With the pace of innovation changing so quickly in our industry, understanding competitive threats is more crucial than ever. As more FinTech firms compete for share-of-wallet every day, which ones should be on your radar? And how can your community financial institution play to your strengths and stand out?
Kasasa’s Chief Innovation Officer, John Waupsh, wrote a blog post for The Financial Brand about FinTech firms that community financial institutions need to watch out for. When he wrote it, there were over 12,000 FinTech startups spanning 18 different areas of banking and $22 billion dollars was invested into FinTech companies that year. In 2018, that number rose to $38 billion. We took another look at John’s blog to see how you can compete with FinTech in 2019.
Evaluate your strengths, weaknesses, opportunities, and threats.
The process for starting strategic planning at your institution stays mostly the same. Start with a SWOT analysis to determine your institution's strengths and weaknesses. Here are the questions you should be discussing with the leadership team at your institution:
- What is your primary area of focus (mortgage lending, commercial lending, retail banking, small business banking, etc.)?
- Who is your target audience in that primary area of focus? How big is that audience? How much accurate data do you have to understand that audience?
- What are the limits of the existing acquisition capability (geographical, self-imposed, employer group, other charter limitations, etc.)?
- What tactics have you used to get your target audience’s attention in the past, and how successful have these efforts been?
- Which FinTech firms are currently competing for business in your primary areas of focus?
- What appeals to your target audience about today’s FinTech terms?
- How well positioned are you to defend against the competing firm’s strengths?
When you’re answering those questions, it becomes even more clear that FinTech isn’t slowing down any time soon. Trying to narrow it down to the one FinTech firm you need to worry about is impossible and it puts your institution at a disadvantage. You’ll become focused on external influences that are beyond your control. And even if you did narrow it down to one or two companies that might be a threat, every FinTech startup has about 30 similar businesses that provide a similar solution. For example, in lending, you’ve got Avant, Prosper, Affirm, SoFi, LendingClub, Kabbage, and more.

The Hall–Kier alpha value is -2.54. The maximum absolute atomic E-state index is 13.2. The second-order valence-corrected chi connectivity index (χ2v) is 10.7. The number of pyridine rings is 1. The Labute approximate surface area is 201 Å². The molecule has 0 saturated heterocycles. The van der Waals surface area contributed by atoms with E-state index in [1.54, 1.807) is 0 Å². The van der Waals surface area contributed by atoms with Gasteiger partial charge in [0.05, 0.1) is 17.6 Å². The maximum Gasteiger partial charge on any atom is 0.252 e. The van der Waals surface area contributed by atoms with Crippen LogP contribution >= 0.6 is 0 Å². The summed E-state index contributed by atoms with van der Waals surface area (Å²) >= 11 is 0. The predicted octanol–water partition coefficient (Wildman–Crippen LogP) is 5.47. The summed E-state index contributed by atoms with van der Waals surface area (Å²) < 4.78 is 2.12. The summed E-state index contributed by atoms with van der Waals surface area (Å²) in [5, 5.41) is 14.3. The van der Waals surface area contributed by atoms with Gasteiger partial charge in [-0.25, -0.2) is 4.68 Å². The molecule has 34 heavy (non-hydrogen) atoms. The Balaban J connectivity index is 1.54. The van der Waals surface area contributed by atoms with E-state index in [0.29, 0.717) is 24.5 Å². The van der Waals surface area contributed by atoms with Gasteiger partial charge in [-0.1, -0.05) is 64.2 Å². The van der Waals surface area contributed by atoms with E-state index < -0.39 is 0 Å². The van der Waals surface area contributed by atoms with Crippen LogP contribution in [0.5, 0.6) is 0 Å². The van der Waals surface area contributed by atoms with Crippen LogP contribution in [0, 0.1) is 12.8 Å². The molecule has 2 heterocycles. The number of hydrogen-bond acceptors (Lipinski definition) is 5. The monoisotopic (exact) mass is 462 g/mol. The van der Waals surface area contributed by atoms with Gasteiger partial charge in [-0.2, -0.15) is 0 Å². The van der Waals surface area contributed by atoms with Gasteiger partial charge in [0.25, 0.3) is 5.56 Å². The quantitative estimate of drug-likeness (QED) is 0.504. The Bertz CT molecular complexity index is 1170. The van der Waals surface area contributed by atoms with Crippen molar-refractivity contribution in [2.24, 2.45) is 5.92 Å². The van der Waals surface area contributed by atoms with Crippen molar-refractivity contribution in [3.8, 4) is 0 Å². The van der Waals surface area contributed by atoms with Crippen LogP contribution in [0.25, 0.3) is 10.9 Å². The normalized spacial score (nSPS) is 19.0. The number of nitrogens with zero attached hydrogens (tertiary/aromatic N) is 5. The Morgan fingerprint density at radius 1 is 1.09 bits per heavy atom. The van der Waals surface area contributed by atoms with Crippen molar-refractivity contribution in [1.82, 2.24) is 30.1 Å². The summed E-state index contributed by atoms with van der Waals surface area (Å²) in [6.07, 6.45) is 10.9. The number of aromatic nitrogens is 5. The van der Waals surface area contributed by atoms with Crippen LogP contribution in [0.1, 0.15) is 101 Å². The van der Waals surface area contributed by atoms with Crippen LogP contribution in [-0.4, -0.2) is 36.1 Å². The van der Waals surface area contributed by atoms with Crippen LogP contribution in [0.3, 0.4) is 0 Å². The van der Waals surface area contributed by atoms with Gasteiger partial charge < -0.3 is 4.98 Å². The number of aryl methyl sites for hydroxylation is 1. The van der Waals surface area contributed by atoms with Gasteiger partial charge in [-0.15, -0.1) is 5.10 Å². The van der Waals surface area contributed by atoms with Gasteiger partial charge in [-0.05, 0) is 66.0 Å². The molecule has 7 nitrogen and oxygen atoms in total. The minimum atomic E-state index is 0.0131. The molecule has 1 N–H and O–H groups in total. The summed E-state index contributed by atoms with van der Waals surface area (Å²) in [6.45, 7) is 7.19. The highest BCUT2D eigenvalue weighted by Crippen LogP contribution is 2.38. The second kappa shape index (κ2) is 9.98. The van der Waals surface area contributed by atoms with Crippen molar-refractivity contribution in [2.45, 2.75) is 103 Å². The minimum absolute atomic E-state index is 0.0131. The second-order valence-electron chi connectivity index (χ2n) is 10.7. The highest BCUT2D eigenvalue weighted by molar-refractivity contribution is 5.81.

Now, take a closer look at how you answered the questions above. You might notice that a lot of your responses focus on digital media, advanced data, innovative products, ease-of-use, and modern design. These are typical advantages that these new FinTech firms have over legacy organizations like your community financial institution, but they aren’t factors that are out of your control.
Change your frame of mind.
Ask yourself another question: “What can we do today to make sure we continue to grow over the next three, five, or ten years?” This allows you to reposition your strategic planning team to effectively brainstorm solutions to tackle problems within your community financial institution’s control. Here are some more broad questions that should be considered:
- What can we do to scale? From compliance workflow automation to data-driven marketing delivery to brand recognition, spend time focusing on ways to invest in effective solutions that outside technologies and vendors can offer.
- Which target audience(s) should we focus on? While this doesn’t mean ignoring existing segments, it does mean that you should utilize data to look at your segmentation and decide to stop investing in unimportant segments.
- Which products or services should we stop offering? This is a forward-thinking statement and requires you to spend some time thinking about where you will go, which services you’ll cut, and what will really drive future growth.
- Are the right leaders and processes in place? An institution like yours will undergo extraordinary change management challenges over the next several years. To succeed, organizations in transition will need a strong team to help navigate those waters.
- How do I prepare my team for a future of change? The earlier you can get excited about the future, the better off you will be. And we’ve seen that successful change management starts at the top with your organization’s leaders. Your behaviors will influence your team’s attitude and performance.
- What new skills should be brought in-house? Which can be managed by best-in-class vendors? Odds are that you won’t directly employ data scientists, but you can rely on vendors in the industry that have the expertise in data, products, and marketing technology.
And this piece of advice from John’s 2016 blog still resonates three years later: Like most things in life, flipping the problem just a bit can dramatically improve how we look at solving it. The question is whether you’re up for the challenges (and opportunities) that digital delivery, new technology, new expectations, and new competitors provide.